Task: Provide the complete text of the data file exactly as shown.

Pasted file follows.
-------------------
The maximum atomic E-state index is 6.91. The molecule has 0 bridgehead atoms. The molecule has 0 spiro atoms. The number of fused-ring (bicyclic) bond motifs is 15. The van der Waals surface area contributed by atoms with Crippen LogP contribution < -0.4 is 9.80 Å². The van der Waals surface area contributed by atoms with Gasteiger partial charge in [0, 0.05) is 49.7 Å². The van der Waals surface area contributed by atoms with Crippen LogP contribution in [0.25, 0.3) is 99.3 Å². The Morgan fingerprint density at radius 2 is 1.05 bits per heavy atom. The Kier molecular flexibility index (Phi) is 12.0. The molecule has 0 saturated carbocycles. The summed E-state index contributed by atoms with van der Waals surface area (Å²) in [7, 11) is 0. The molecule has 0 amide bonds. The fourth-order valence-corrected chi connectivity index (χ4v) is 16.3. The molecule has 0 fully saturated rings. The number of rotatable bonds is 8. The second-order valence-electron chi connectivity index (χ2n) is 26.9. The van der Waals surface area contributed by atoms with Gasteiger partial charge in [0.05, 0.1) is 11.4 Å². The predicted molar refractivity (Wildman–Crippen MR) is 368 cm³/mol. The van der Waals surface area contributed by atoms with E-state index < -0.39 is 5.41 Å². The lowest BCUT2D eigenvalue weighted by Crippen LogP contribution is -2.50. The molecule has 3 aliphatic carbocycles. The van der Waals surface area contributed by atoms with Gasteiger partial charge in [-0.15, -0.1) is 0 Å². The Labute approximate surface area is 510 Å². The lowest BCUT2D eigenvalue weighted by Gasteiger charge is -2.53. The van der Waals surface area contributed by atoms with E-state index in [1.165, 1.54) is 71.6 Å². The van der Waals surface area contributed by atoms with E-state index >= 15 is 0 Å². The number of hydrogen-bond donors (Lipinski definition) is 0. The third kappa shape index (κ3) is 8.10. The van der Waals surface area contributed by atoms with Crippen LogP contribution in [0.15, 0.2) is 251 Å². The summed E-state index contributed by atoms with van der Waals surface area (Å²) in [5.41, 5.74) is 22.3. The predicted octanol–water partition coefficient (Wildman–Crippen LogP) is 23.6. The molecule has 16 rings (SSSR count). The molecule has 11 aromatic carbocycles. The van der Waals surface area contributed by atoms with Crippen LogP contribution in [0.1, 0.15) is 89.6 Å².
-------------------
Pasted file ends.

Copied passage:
The maximum atomic E-state index is 6.91. The molecule has 0 bridgehead atoms. The molecule has 0 spiro atoms. The number of fused-ring (bicyclic) bond motifs is 15. The van der Waals surface area contributed by atoms with Crippen LogP contribution < -0.4 is 9.80 Å². The van der Waals surface area contributed by atoms with Gasteiger partial charge in [0, 0.05) is 49.7 Å². The van der Waals surface area contributed by atoms with Crippen LogP contribution in [0.25, 0.3) is 99.3 Å². The Morgan fingerprint density at radius 2 is 1.05 bits per heavy atom. The Kier molecular flexibility index (Phi) is 12.0. The molecule has 0 saturated carbocycles. The summed E-state index contributed by atoms with van der Waals surface area (Å²) in [7, 11) is 0. The molecule has 0 amide bonds. The fourth-order valence-corrected chi connectivity index (χ4v) is 16.3. The molecule has 0 fully saturated rings. The number of rotatable bonds is 8. The second-order valence-electron chi connectivity index (χ2n) is 26.9. The van der Waals surface area contributed by atoms with Gasteiger partial charge in [0.05, 0.1) is 11.4 Å². The predicted molar refractivity (Wildman–Crippen MR) is 368 cm³/mol. The van der Waals surface area contributed by atoms with E-state index < -0.39 is 5.41 Å². The lowest BCUT2D eigenvalue weighted by Crippen LogP contribution is -2.50. The molecule has 3 aliphatic carbocycles. The van der Waals surface area contributed by atoms with Gasteiger partial charge in [-0.15, -0.1) is 0 Å². The Labute approximate surface area is 510 Å². The lowest BCUT2D eigenvalue weighted by Gasteiger charge is -2.53. The van der Waals surface area contributed by atoms with E-state index in [1.165, 1.54) is 71.6 Å². The van der Waals surface area contributed by atoms with E-state index >= 15 is 0 Å². The number of hydrogen-bond donors (Lipinski definition) is 0. The third kappa shape index (κ3) is 8.10. The van der Waals surface area contributed by atoms with Crippen LogP contribution in [0.15, 0.2) is 251 Å². The summed E-state index contributed by atoms with van der Waals surface area (Å²) in [5.41, 5.74) is 22.3. The predicted octanol–water partition coefficient (Wildman–Crippen LogP) is 23.6. The molecule has 16 rings (SSSR count). The molecule has 11 aromatic carbocycles. The van der Waals surface area contributed by atoms with Crippen LogP contribution in [0.1, 0.15) is 89.6 Å².